Still on the counter. WHY a bin of large containers of baby powder? We don't give it out, except maybe in doses in small cups. So we sure don't need a bin full. We're avoiding soap, since it clogs the drains (they get body wash in hygiene kits). But there are more than one bins full of bar soap. And they are heavy. And they need to go upstairs, which means smaller and more containers and someone to haul them. 

Was called on to meet and assist a delivery of 3 pallets of hygiene products at 10 on Thurs, I think it was. I was there at 10. At 1020 I left but kept checking back to the delivery door on the alley. At 1230 I went to lunch and of course that's when UPS showed up, in a semi, in the alley.....I got back and it was one pallet, not three. And it was cubicle walls, not hygiene products. And the driver complained about being late on his route. Not MY fault! And we had to get two guys each for one cubicle panel because they were so big and a bit heavy. All stored safely upstairs now. The semi blocked alley traffic for well over half an hour and there were donors lined up behind. Glad that mess is over.

We now have an "isolation room" upstairs, AC, place to rest etc. We've already had one chicken pox in there....And the clinic is being set up, very nice, we've had a couple of moms with 2 or 3 day old kids there.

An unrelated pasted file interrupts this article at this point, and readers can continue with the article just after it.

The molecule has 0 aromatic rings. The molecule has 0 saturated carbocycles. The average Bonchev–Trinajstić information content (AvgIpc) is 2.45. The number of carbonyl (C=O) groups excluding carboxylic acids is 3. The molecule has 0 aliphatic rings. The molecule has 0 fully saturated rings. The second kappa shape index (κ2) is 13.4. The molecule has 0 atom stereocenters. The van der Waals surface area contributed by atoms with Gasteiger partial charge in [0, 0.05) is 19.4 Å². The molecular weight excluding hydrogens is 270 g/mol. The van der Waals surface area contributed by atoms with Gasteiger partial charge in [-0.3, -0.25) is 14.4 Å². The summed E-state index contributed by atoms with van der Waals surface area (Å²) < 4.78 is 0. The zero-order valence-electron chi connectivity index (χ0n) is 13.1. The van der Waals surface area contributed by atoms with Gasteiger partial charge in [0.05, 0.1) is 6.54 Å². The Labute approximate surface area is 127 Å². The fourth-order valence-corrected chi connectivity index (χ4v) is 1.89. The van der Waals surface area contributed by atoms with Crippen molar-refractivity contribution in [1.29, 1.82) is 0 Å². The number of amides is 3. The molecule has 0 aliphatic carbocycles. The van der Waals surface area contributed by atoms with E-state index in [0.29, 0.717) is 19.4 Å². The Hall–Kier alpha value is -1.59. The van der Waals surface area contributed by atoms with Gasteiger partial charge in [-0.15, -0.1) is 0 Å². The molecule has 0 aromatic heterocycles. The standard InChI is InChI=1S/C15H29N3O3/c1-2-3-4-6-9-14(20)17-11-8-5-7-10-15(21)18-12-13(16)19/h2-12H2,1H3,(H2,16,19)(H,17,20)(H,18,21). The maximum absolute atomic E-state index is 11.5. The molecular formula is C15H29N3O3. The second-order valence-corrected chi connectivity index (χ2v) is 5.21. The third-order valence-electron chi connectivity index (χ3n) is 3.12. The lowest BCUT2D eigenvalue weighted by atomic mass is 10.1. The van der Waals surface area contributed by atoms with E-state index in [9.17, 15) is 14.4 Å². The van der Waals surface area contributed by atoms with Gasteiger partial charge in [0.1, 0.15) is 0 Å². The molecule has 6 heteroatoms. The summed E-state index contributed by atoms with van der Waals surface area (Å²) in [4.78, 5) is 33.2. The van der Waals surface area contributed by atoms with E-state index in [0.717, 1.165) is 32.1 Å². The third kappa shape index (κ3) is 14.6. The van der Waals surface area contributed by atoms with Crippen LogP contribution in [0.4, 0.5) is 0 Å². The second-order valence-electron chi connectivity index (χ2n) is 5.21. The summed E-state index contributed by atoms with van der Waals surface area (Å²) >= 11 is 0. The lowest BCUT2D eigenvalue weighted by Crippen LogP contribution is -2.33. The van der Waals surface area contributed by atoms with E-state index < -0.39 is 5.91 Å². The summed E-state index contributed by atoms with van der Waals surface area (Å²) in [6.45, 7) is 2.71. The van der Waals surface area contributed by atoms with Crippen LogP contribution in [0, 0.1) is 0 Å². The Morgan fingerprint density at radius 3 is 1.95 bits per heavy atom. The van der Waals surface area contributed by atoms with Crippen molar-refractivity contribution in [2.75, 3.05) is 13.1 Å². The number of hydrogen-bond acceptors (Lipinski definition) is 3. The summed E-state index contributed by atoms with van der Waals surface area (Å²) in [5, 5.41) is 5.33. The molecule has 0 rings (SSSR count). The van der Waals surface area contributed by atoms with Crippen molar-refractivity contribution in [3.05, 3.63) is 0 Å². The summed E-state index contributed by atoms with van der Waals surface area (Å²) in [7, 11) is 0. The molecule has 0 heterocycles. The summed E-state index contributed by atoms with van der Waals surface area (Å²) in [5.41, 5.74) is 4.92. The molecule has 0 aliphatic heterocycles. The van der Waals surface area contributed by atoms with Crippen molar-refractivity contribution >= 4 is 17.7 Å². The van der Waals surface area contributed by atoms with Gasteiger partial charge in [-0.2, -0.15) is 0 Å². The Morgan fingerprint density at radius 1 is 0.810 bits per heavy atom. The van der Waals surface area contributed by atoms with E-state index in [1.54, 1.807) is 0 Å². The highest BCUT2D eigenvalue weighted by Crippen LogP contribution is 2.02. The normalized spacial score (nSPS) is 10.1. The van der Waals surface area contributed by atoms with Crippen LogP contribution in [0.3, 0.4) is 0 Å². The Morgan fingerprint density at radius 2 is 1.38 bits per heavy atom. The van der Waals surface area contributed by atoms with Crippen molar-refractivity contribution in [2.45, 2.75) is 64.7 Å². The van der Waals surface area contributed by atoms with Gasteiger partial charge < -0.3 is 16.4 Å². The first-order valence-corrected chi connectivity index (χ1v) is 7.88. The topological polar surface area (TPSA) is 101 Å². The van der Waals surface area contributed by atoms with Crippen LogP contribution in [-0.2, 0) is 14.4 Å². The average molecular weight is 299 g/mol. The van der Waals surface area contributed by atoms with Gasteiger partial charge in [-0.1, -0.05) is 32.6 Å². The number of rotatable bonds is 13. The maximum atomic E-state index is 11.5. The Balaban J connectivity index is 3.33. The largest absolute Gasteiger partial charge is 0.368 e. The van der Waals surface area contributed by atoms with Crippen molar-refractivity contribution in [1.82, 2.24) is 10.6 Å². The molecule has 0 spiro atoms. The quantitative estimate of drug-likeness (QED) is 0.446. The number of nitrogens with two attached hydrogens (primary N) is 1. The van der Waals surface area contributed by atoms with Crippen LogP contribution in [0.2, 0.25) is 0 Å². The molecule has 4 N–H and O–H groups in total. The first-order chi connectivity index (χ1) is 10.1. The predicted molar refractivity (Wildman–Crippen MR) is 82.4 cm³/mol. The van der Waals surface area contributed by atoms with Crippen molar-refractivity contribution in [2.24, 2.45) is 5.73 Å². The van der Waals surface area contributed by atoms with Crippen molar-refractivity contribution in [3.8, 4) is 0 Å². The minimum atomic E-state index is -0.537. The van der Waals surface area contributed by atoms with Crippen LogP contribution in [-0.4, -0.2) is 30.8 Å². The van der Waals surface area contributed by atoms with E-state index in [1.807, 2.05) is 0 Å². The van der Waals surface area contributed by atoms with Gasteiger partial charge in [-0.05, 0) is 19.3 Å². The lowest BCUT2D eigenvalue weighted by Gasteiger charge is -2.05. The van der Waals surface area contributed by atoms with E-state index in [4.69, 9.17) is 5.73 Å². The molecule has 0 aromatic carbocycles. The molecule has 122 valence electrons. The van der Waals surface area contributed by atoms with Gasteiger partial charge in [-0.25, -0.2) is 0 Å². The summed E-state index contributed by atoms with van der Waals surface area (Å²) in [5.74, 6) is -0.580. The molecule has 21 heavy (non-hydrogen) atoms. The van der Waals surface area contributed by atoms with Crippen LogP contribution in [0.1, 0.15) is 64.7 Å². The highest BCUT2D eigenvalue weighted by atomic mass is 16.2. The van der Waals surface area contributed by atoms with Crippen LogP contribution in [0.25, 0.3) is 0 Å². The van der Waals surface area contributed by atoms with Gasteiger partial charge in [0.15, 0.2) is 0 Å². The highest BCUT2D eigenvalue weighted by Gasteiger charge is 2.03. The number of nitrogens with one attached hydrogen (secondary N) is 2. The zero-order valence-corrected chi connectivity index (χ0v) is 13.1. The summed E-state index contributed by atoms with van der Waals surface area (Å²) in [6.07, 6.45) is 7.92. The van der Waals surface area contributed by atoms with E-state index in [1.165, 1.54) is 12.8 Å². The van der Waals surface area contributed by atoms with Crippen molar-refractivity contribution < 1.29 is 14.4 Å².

We ahd a couple of days where we got folks out and new folks hadn't come. Volunteers get out a jump rope and harmonica and lots of playing and fun ensues. Coloring books, books to read corner, even a soccer ball! Time to braid and work on each other's hair. Singing! So awesome to see.

and a couple of reunions. We only see if people are actually picked up by family. I love to greet them, hug our detainees, wish them well, see them off.

possibly more later. It's 7 am and about time to start my shift.


Friday, June 28, 2019

June 18 at the new center downtown

Flights were fine, got the rental, drove to the new place and walked in just after 2 full busses had arrived. Big central area with staff working at one wall/chairs lined up for clients; a line for the kitchen/dining area; a rather impressive curved bar area where volunteers were giving out tolietry tote bags and misc--diapers, hair ties, extra toothbrushes, and so on. I didn't see anyone I knew and wasn't wearing my volunteer t-shirt so had to explain who I was as I checked things out....kitchen ok, small room for sandwiches and snack bags, limited dining space, all the clothing now behind make shift counters with volunteers behind picking clothes for folks. Slim pickings, it looked like. Then I saw a person or two I knew and then more, checked out upstairs where all the sorting will be done, lots of room for storage and they'll set up a clinic space there too.

Guards at the doors to keep folks from leaving and wandering all over. I was naturally put to work almost immediately--folks at the first respite center, 3 blocks away, needed to be walked to the bus station. Since the new place is kitty corner to the bus station, it's no big deal. So I did that and then other requests people with questions...I'd contacted Megan and she came around 430 with the key and showed me plans for the storage and sorting upstairs. I was tired from getting up early for the flights and being immersed in 100+ degree heat so didn't stay much longer. But I'll be there in the morning....